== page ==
Sure, the music was pretty good, but the word that kept cropping up over and over in my mind was communion. No, not the Sunday School kind of communion, but instead, the almost-transcendental bond that exists between spectator and performer at a small, indie show in Montreal.
The obvious question of why (why these spaces? why these artists? why these audiences?) was addressed when, by chance, I noticed indie-rocker and Montreal resident Alex Calder huddled at a corner table talking to a couple of friends. Calder, who once played with Mac Demarco in the lo-fi rock group Makeout Videotape, is now well established as a solo artist and recently released the well-received indie LP Mold Boy.
As a pretty big fan, I sort of nervously approached his table, feeling like the world’s biggest hack. Pretty quickly, I realized that not only was Calder a really nice dude, but he might help me unpack the seeming mysteries of the Montreal indie scene.
Quite casually, he mentioned that he lived “just down the street” from the theatre. What seemed at first like a self-evident, mundane piece of information actually turned into something of a “Eureka!” moment as I mulled over my night on the busride home, chowing down on a St. Viateur bagel.
Calder’s close proximity to the Rialto, and many other culturally-relevant performance spaces like it, wasn’t just coincidence. And it’s not completely convenience, either. Rather, it’s a cultural trace of an intimate, artistic community at work. The indication of a close connection between performer and performance space in Montreal.
A picture, although still fuzzy, began to form in my mind. Perhaps what draws aspiring artists to Montreal is not just the “cheap rent” (as one music executive mentioned to me in passing), but the intimate connection organically established between artist and audience.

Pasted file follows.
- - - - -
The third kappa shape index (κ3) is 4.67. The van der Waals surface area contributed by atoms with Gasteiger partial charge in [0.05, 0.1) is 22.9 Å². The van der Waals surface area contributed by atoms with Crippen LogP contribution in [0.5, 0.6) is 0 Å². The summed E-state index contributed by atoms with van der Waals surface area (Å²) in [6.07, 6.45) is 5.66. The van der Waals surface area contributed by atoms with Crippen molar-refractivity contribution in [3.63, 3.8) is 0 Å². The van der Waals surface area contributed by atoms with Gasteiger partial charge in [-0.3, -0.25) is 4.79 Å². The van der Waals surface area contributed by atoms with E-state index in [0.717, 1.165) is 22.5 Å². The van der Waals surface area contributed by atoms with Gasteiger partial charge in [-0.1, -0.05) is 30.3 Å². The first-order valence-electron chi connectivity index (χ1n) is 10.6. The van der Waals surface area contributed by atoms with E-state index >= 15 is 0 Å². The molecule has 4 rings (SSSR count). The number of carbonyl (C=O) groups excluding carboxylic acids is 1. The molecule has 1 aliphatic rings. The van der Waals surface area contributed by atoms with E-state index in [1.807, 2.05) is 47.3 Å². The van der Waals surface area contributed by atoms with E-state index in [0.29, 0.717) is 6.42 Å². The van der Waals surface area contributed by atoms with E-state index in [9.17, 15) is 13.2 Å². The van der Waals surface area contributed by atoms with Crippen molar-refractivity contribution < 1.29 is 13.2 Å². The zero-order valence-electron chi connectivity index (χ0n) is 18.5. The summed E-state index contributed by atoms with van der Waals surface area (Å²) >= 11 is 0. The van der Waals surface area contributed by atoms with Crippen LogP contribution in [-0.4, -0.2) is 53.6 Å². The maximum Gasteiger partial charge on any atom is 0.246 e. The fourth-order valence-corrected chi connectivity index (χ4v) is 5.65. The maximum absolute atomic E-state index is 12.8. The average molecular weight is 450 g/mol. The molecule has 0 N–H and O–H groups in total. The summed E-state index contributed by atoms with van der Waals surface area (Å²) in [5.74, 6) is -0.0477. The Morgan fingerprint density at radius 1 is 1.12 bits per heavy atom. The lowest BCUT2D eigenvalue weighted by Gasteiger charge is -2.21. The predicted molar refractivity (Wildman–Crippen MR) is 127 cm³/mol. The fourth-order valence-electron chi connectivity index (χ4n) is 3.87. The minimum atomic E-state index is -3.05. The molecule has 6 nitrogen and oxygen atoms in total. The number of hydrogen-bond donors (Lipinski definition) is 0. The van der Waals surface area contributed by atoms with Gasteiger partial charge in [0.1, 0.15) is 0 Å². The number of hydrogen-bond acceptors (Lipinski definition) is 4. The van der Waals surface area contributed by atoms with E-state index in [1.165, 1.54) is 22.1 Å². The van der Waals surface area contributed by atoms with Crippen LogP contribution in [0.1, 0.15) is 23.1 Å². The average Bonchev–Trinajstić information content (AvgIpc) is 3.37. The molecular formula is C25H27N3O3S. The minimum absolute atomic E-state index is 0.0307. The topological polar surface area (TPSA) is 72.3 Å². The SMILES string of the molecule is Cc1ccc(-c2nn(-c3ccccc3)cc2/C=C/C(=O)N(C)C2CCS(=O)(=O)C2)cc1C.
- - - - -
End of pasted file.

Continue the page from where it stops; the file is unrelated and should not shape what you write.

And I don’t mean to say that it’s all sunshine and rainbows, either. In fact, the vibe at the Rialto that night was strangely disengaged, distant. But I began to get the sense that the performer and the spectator relied on each other in an incommunicable way; these indie artists needs the consistent support of a local fan base, and in turn, the fan base relies upon a network of artists to have a musical scene with which they can affiliate.
Poets would call this relationship communion, biologists would call this relationship symbiotic. Personally, I would just call it necessary in the formation of good art.
The next few days passed in rapid succession. Thursday morning, I waltzed into Hotel 10 under the pretense of free coffee and continental breakfast for members of the press. In addition to the free joe, what I also inadvertently infiltrated was an industry meet-and-greet, a kind of speed networking for festival pass holders who wanted to learn more about the ins and outs of the music business.
That morning served as an interesting foil for the rest of my weekend. It was as if I caught a fleeting glimpse at the cogs and gears that make Montreal Montreal’s music scene, for lack of a more artful term, “work.”
That night, I watched up-and-coming Toronto-based hip hop artist Jazz Cartier take the stage at Cafe Cleopatra in front of a small, but very hyped-up, audience. And on Friday, I headed up to Little Italy to check out the Blue Skies Turn Black showcase of Nancy Pants and Look Vibrant! before bombing back downtown to see Busty and the Bass perform (for the first time) at an absolutely packed Club Soda. If there’s one word to describe my own personal M for Montreal adventure, it would most certainly be hectic.
And let’s make one thing clear: M for Montreal is not Osheaga, nor is it trying to be. It is a festival packed to the brim with talented indie artists that are trying to make a long term career out of their music.
But it is also much, much more than that. It’s a celebration of a scene at work. But not just any scene. Montreal’s music scene has historically held, and continues to hold, worldwide status as a juggernaut.
The first, massive name that comes to mind is probably Arcade Fire, a band that has roots in the Plateau, and whose members continue to live and record in Montreal. Think for a second longer, though, and many more contemporary names will emerge: Patrick Watson, Mac DeMarco and Grimes.
Claire Boucher, better known onstage as Grimes, got her start in the small performance spaces and venues scattered around the Plateau and the Mile End. In fact, in her early days, when she was better known as Claire rather than Grimes, Boucher would hang out at the now-defunct Lab Synthese in the Mile End, a DIY-style, art-collective space that eventually spawned major Montreal-based indie label Arbutus Records. It is fitting, then, that Grimes would serve as the headliner for a festival that represents the scene that she used to call home.
And indeed, Grimes’ sold-out Saturday performance at Metropolis felt like a homecoming game of sorts. The floor was packed, the fans were boisterous and rowdy, the energy was off the charts.